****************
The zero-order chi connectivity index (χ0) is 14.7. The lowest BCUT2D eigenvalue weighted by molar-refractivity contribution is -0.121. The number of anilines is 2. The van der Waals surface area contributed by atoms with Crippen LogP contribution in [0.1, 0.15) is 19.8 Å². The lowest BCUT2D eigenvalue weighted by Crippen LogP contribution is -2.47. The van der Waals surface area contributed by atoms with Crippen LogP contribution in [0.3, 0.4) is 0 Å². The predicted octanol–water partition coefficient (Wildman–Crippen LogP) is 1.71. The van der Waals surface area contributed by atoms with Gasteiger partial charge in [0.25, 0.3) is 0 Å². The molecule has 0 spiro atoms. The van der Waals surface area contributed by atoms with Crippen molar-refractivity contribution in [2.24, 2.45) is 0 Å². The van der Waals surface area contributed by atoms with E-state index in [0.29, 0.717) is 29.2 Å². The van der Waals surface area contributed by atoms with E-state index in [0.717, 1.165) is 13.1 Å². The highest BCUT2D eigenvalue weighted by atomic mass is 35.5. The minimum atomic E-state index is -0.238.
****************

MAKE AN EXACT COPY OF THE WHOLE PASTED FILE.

The zero-order chi connectivity index (χ0) is 14.7. The lowest BCUT2D eigenvalue weighted by molar-refractivity contribution is -0.121. The number of anilines is 2. The van der Waals surface area contributed by atoms with Crippen LogP contribution in [0.1, 0.15) is 19.8 Å². The lowest BCUT2D eigenvalue weighted by Crippen LogP contribution is -2.47. The van der Waals surface area contributed by atoms with Crippen LogP contribution in [0.3, 0.4) is 0 Å². The predicted octanol–water partition coefficient (Wildman–Crippen LogP) is 1.71. The van der Waals surface area contributed by atoms with Gasteiger partial charge in [0.25, 0.3) is 0 Å². The molecule has 0 spiro atoms. The van der Waals surface area contributed by atoms with Crippen molar-refractivity contribution in [2.24, 2.45) is 0 Å². The van der Waals surface area contributed by atoms with E-state index in [0.29, 0.717) is 29.2 Å². The van der Waals surface area contributed by atoms with E-state index in [0.717, 1.165) is 13.1 Å². The highest BCUT2D eigenvalue weighted by atomic mass is 35.5. The minimum atomic E-state index is -0.238.